The National Iranian American Council is on high alert after a South Carolina Congressman announced this week that he will introduce legislation which would require the deportation of all Iranians living in America.
The Stop Terrorists Entry Program Act (STEP) was first introduced by Rep. J. Gresham Barrett (R-SC) in 2003 [PDF link]. The updated version, he explained in a media advisory, would bar citizens of Cuba, Iran, Sudan, Yemen and Syria from entry into the United States. It would further require citizens of those nations who are legally visiting or residing in the United States to be deported within 60 days.
And he’s doing this as a response to an American who killed 12 other soldiers at Fort Hood, and a Nigerian who allegedly attempted to blow up an airplane on Christmas Day.
If the apparent problems with such a proposal are not not abundantly clear, the Iranian-American blog niacINsight puts it another way: “The American Army major and Nigerian alleged to have committed those attacks would not have been affected by the STEP Act.”
“Twice in the past two months, radical Islamic terrorists have attacked our nation and the Administration has failed to adapt its national security and immigration policies to counter the renewed resolve of those who seek to harm our citizens,” Barrett opined.
The National Iranian American Council was not amused.
“At a time of increasing repression in Iran, this proposal will impose even greater burdens on Iranians seeking refuge abroad,” they insisted. “Iranian Americans must unite to tell Congressman Barrett that this legislation is offensive to American principles, harmful to US interests and discriminates against Iranians and Iranian Americans.”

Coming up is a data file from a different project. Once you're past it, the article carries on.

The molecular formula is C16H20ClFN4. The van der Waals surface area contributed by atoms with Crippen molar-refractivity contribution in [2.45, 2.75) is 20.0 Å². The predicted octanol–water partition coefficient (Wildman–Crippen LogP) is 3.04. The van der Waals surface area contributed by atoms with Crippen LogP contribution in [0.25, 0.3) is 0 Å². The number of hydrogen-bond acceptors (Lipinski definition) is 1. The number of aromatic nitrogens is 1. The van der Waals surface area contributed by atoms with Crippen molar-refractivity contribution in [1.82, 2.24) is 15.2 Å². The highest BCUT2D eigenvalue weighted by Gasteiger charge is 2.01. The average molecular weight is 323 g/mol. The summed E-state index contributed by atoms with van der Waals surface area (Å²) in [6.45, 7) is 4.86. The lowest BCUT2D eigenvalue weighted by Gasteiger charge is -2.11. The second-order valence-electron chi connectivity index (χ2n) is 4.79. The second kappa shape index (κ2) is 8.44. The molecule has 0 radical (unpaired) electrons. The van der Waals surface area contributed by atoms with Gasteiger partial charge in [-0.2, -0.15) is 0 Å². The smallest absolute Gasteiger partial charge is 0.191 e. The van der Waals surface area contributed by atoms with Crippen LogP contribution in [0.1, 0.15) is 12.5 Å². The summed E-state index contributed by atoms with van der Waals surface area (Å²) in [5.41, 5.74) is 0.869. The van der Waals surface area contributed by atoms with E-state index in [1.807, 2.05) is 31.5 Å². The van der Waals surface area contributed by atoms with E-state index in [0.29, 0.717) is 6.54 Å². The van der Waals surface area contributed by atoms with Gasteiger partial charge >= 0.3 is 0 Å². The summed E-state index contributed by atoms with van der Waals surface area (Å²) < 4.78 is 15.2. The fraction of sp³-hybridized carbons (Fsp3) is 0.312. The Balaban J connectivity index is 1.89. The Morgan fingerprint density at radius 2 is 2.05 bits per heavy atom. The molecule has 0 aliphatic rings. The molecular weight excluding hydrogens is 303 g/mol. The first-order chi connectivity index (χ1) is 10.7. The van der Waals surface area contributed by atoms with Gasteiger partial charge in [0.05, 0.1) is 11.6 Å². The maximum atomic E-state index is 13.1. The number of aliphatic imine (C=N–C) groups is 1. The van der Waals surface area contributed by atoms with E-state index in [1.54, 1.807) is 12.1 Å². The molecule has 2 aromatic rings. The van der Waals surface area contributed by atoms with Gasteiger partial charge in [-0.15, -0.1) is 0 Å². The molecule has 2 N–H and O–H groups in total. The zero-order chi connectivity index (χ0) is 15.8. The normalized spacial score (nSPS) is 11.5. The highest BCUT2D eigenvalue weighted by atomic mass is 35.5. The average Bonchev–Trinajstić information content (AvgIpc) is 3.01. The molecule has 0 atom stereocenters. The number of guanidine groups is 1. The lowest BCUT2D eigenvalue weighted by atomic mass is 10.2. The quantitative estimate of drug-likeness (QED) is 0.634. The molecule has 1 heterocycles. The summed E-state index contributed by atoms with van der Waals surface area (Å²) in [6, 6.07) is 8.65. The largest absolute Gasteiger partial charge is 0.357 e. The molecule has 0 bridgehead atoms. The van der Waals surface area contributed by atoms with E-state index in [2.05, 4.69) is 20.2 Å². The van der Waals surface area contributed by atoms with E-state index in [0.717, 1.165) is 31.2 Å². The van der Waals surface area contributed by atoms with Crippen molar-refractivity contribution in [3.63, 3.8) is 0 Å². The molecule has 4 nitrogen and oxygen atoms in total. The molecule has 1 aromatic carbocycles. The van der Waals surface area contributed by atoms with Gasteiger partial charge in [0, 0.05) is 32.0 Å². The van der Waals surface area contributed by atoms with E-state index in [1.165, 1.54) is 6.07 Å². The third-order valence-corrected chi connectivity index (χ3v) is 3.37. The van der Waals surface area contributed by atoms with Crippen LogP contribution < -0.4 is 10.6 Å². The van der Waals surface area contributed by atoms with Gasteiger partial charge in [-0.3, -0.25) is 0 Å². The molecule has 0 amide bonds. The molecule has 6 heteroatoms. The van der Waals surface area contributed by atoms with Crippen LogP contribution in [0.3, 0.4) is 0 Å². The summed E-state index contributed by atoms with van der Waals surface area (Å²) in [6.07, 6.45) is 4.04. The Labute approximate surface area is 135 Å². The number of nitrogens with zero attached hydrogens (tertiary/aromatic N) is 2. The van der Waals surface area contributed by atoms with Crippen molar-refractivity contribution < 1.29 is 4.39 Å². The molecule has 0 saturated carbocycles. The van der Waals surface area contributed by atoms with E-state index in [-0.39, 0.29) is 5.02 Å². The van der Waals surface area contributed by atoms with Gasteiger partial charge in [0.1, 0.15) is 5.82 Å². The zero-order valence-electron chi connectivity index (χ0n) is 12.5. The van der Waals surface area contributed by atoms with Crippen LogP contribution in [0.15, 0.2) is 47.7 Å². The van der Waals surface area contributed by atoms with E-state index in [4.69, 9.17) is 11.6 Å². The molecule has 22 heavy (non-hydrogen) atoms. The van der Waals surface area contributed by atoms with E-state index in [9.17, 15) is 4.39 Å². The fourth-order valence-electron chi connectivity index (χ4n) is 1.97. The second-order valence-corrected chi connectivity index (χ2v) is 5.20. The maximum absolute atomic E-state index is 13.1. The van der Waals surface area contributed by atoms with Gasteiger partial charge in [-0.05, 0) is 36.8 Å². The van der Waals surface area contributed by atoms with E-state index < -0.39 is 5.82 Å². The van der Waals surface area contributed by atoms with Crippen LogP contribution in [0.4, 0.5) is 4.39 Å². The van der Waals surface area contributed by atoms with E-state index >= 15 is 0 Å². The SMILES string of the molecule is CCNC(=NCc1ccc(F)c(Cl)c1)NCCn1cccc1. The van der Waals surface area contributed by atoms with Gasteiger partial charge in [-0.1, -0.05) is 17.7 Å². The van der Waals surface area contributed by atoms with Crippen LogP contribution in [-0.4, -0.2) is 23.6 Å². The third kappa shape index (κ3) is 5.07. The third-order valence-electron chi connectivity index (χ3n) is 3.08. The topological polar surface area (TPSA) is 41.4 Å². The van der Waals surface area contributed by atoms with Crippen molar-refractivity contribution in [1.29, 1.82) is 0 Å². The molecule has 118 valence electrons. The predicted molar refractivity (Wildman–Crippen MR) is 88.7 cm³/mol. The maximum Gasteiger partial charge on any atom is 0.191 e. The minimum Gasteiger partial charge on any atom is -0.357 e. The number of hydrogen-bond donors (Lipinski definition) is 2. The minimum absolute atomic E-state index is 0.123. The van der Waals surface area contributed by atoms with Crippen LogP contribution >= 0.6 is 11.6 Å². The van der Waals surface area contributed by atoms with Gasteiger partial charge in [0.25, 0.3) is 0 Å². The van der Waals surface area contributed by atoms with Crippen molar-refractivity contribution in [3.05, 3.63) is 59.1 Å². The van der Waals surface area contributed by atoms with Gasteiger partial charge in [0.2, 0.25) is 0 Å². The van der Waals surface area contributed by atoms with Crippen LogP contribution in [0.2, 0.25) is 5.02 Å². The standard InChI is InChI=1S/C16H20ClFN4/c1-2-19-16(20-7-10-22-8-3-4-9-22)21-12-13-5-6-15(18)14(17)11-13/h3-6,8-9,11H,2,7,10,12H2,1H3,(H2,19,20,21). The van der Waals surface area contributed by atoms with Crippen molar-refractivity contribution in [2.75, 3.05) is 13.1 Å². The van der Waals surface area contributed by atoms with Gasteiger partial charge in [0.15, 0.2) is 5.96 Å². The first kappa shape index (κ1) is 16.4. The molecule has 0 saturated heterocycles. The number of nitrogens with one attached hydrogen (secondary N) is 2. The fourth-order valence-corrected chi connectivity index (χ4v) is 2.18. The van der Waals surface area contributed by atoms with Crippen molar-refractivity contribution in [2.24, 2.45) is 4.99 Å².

A letter that it is urging supporters to send to the congressman insists that being born Iranian or having Iranian parents does not make one more likely or more inclined to become a terrorist.
“The Iranian people stand opposed to acts of terrorism and even took to the streets en masse to express their solidarity with the United States on September 11, 2001, and to express their disgust with the heinous acts committed that day,” the group pleads.
“Individuals seeking political or religious asylum or emergency medical treatment may be exempt from these provisions, only after an extensive federal screening,” Barrett insists at the end of his advisory.
“The United States is home to over one million Iranian Americans who will be affected by this bill,” added the Iranian American Council. “Their families will no longer be able to visit, their friends will face deportation, and they will be stigmatized and unjustly scrutinized if this bill becomes law.”
“The STEP Act is not only damaging to America’s reputation, it is also extremely offensive to the Iranian American community,” the Public Affairs Alliance of Iranian Americans (PAAIA), according to Salem News. “Iranian Americans are hard working, law abiding citizens who have done much to strengthen the economic and social fabric of the United States. Furthermore, recent events unfolding in Iran following the disputed June 12th presidential elections highlight the fact that the Iranian people seek democratic freedoms and basic human rights. In fact, it was the Iranian people who held candle-lit vigils on the streets of Tehran in solidarity with the American people in the days following the 9/11 attacks.”
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"People won't learn, these people won't learn," a man in a blue shirt, shorts and sunglasses is heard saying, to nobody in particular.
"You're a bunch of idiots wearing masks, you know it's not real," he shouted.
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At thq5 point, a much larger man with a mask over his beard approached the anti-mask activist.
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